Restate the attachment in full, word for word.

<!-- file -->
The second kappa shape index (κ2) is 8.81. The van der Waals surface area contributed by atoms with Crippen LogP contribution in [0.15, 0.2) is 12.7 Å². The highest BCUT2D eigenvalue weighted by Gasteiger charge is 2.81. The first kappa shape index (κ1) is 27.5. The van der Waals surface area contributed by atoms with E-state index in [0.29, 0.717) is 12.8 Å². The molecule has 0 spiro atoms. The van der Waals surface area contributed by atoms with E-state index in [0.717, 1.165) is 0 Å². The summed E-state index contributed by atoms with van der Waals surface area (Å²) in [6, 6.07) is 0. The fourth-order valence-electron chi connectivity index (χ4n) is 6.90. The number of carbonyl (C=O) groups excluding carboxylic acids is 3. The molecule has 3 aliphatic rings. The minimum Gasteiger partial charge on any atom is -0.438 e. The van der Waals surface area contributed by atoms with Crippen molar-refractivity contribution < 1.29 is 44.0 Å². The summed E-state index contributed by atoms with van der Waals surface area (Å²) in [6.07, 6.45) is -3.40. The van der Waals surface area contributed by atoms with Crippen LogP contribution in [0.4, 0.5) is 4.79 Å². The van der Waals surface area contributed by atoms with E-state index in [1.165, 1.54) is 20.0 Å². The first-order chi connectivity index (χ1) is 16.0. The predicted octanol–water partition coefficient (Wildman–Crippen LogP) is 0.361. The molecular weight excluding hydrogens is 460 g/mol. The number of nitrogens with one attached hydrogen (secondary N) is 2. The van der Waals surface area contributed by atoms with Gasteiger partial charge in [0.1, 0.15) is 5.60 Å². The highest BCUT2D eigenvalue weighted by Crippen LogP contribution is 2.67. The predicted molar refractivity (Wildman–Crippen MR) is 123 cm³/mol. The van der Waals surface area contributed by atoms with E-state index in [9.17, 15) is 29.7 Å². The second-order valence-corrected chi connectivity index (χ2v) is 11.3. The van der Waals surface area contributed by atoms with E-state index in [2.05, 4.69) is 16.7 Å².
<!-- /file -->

The second kappa shape index (κ2) is 8.81. The van der Waals surface area contributed by atoms with Crippen LogP contribution in [0.15, 0.2) is 12.7 Å². The highest BCUT2D eigenvalue weighted by Gasteiger charge is 2.81. The first kappa shape index (κ1) is 27.5. The van der Waals surface area contributed by atoms with E-state index in [0.29, 0.717) is 12.8 Å². The molecule has 0 spiro atoms. The van der Waals surface area contributed by atoms with E-state index in [0.717, 1.165) is 0 Å². The summed E-state index contributed by atoms with van der Waals surface area (Å²) in [6, 6.07) is 0. The fourth-order valence-electron chi connectivity index (χ4n) is 6.90. The number of carbonyl (C=O) groups excluding carboxylic acids is 3. The molecule has 3 aliphatic rings. The minimum Gasteiger partial charge on any atom is -0.438 e. The van der Waals surface area contributed by atoms with Crippen molar-refractivity contribution < 1.29 is 44.0 Å². The summed E-state index contributed by atoms with van der Waals surface area (Å²) in [6.07, 6.45) is -3.40. The van der Waals surface area contributed by atoms with Crippen LogP contribution in [0.4, 0.5) is 4.79 Å². The van der Waals surface area contributed by atoms with E-state index in [1.165, 1.54) is 20.0 Å². The first-order chi connectivity index (χ1) is 16.0. The predicted octanol–water partition coefficient (Wildman–Crippen LogP) is 0.361. The molecular weight excluding hydrogens is 460 g/mol. The number of nitrogens with one attached hydrogen (secondary N) is 2. The van der Waals surface area contributed by atoms with Gasteiger partial charge in [0.1, 0.15) is 5.60 Å². The highest BCUT2D eigenvalue weighted by Crippen LogP contribution is 2.67. The predicted molar refractivity (Wildman–Crippen MR) is 123 cm³/mol. The van der Waals surface area contributed by atoms with E-state index in [9.17, 15) is 29.7 Å². The second-order valence-corrected chi connectivity index (χ2v) is 11.3. The van der Waals surface area contributed by atoms with E-state index in [2.05, 4.69) is 16.7 Å².